People without gall bladders don’t digest fat very well. Does that mean fat causes indigestion? I have patients with iron overload due to a genetic condition called hemachromatosis. They need to limit their red meat intake because of this. Does this mean we should all avoid red meat to prevent iron overload?
We’re not robot clones. We have different genes, lifestyles, gut flora, immune fitness and exposures to toxins, stress and infections, as well as different emotional and psychological relationships with food. All of these factors play a role in weight regulation.
This explains why two people can react to the same diet in entirely different ways. And it also explains why it’s so ridiculous to extrapolate something that you experience personally to everyone else. (If I read another comment from someone saying that a low-carb diet worked for them, so the insulin-carb theory must be correct, I’m going to lose it. And it takes a lot to make me lose it!)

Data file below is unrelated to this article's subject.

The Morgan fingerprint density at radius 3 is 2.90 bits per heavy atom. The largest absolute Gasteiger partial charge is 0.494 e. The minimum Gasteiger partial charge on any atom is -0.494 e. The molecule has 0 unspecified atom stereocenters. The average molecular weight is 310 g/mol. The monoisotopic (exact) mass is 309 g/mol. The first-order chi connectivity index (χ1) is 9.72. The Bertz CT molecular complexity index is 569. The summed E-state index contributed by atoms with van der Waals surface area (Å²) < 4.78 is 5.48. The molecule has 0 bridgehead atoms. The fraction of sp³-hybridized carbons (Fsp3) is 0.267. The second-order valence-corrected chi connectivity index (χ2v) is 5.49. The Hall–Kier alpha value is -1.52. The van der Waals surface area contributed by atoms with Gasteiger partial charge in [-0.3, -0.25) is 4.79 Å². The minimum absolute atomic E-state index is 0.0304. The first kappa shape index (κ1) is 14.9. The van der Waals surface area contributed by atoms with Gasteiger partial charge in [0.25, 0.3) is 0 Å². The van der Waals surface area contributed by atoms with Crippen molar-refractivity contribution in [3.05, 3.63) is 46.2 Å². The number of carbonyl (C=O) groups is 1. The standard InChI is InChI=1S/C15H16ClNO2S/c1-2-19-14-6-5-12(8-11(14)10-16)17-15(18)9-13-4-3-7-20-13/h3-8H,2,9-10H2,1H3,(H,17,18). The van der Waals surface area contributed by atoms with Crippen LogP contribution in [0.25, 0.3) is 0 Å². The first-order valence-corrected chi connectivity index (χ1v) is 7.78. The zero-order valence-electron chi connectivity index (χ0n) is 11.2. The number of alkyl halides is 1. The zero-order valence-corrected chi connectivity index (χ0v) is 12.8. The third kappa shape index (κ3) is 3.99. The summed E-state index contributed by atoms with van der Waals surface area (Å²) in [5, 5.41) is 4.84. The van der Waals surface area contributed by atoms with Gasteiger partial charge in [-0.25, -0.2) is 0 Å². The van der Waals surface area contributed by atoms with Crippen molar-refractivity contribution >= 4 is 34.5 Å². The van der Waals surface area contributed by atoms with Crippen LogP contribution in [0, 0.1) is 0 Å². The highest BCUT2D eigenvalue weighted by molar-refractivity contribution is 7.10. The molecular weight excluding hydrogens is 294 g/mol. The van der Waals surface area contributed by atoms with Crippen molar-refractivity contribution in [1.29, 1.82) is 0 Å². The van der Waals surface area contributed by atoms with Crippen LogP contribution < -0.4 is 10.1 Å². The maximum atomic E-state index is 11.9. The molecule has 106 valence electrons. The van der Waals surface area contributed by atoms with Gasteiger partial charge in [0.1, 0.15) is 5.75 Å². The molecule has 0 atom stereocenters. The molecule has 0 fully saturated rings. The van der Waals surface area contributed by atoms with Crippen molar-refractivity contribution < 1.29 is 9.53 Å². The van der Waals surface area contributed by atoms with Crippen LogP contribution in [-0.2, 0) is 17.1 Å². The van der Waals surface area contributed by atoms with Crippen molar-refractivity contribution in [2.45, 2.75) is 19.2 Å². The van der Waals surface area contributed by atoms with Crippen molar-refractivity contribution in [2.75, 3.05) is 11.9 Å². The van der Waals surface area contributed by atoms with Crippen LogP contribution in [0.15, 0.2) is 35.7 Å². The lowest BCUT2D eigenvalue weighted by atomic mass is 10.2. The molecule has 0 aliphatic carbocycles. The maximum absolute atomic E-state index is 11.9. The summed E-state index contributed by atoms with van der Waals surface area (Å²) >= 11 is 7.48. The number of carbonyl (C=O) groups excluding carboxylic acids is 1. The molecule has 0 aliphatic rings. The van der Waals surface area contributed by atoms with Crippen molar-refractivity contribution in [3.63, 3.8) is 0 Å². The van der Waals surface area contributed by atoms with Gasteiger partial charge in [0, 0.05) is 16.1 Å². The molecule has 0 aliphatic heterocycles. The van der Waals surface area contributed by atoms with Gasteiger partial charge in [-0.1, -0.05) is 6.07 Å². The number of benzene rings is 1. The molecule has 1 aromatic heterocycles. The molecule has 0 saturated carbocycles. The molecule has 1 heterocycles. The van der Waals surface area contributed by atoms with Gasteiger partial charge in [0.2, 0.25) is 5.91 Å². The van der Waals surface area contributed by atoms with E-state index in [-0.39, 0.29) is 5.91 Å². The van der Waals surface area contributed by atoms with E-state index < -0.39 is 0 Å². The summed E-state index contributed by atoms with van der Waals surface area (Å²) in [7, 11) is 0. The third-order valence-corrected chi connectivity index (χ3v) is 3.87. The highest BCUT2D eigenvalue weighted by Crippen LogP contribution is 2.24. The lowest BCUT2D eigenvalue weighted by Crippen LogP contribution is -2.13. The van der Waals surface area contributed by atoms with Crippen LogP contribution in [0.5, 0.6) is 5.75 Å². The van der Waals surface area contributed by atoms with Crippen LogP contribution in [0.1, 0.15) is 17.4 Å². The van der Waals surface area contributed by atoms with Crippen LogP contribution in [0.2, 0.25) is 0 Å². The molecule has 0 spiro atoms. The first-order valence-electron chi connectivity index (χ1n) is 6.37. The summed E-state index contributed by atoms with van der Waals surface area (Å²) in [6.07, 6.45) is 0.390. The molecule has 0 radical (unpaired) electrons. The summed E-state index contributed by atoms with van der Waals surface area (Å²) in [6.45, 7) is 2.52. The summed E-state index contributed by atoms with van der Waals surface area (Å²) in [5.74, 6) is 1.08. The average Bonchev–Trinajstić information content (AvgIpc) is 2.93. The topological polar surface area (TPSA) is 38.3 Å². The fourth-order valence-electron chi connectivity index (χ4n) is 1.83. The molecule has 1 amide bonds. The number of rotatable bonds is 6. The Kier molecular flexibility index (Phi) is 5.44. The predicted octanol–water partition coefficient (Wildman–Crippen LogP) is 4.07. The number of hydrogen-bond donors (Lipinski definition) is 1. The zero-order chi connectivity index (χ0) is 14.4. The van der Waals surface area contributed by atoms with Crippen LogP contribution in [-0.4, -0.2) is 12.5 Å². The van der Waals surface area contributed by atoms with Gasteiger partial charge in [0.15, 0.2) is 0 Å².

My unified theory of obesity
For what it’s worth, here’s my “unified theory” on what causes obesity.
Modern lifestyle + genetic predisposition = obesity.
It really is that simple.
Modern lifestyle includes processed, refined and highly rewarding and palatable foods, excess fructose, unprepared grains (especially flour), industrial seed oils, environmental toxins, sedentary behavior, stress, infections and dysregulated gut flora.